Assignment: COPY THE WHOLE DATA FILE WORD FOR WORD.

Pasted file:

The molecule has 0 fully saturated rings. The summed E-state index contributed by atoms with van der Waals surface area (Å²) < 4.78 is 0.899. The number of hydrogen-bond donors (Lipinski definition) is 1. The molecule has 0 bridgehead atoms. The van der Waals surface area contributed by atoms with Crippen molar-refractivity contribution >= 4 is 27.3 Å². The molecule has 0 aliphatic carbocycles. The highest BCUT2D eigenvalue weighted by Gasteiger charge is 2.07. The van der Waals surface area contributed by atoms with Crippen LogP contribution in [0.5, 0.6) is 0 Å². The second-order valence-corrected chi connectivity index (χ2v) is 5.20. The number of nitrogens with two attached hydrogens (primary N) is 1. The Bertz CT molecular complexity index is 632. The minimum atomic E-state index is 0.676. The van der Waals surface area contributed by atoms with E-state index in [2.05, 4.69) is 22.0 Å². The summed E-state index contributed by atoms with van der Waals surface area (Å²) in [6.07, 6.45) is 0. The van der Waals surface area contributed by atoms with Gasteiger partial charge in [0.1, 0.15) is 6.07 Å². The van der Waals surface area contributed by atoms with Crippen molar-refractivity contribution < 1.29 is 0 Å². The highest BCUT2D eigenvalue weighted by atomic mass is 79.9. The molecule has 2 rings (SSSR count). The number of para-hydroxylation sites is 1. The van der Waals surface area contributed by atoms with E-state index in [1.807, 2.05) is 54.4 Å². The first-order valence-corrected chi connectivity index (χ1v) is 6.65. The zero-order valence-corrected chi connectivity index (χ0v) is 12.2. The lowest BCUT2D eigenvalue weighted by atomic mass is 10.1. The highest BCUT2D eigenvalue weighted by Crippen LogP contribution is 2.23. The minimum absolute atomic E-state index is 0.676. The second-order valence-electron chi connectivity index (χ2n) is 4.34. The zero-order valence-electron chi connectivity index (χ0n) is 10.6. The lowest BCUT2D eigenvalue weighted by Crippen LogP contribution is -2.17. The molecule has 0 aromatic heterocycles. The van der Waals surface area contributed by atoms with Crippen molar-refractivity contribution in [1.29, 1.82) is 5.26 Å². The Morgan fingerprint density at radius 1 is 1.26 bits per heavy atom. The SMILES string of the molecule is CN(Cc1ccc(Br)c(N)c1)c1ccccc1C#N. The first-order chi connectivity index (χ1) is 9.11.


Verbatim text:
The molecule has 0 fully saturated rings. The summed E-state index contributed by atoms with van der Waals surface area (Å²) < 4.78 is 0.899. The number of hydrogen-bond donors (Lipinski definition) is 1. The molecule has 0 bridgehead atoms. The van der Waals surface area contributed by atoms with Crippen molar-refractivity contribution >= 4 is 27.3 Å². The molecule has 0 aliphatic carbocycles. The highest BCUT2D eigenvalue weighted by Gasteiger charge is 2.07. The van der Waals surface area contributed by atoms with Crippen LogP contribution in [0.5, 0.6) is 0 Å². The second-order valence-corrected chi connectivity index (χ2v) is 5.20. The number of nitrogens with two attached hydrogens (primary N) is 1. The Bertz CT molecular complexity index is 632. The minimum atomic E-state index is 0.676. The van der Waals surface area contributed by atoms with E-state index in [2.05, 4.69) is 22.0 Å². The summed E-state index contributed by atoms with van der Waals surface area (Å²) in [6.07, 6.45) is 0. The van der Waals surface area contributed by atoms with Gasteiger partial charge in [0.1, 0.15) is 6.07 Å². The van der Waals surface area contributed by atoms with Crippen molar-refractivity contribution < 1.29 is 0 Å². The highest BCUT2D eigenvalue weighted by atomic mass is 79.9. The molecule has 2 rings (SSSR count). The number of para-hydroxylation sites is 1. The van der Waals surface area contributed by atoms with E-state index in [1.807, 2.05) is 54.4 Å². The first-order valence-corrected chi connectivity index (χ1v) is 6.65. The zero-order valence-corrected chi connectivity index (χ0v) is 12.2. The lowest BCUT2D eigenvalue weighted by atomic mass is 10.1. The highest BCUT2D eigenvalue weighted by Crippen LogP contribution is 2.23. The minimum absolute atomic E-state index is 0.676. The second-order valence-electron chi connectivity index (χ2n) is 4.34. The zero-order valence-electron chi connectivity index (χ0n) is 10.6. The lowest BCUT2D eigenvalue weighted by Crippen LogP contribution is -2.17. The molecule has 0 aromatic heterocycles. The van der Waals surface area contributed by atoms with Crippen molar-refractivity contribution in [1.29, 1.82) is 5.26 Å². The Morgan fingerprint density at radius 1 is 1.26 bits per heavy atom. The SMILES string of the molecule is CN(Cc1ccc(Br)c(N)c1)c1ccccc1C#N. The first-order chi connectivity index (χ1) is 9.11.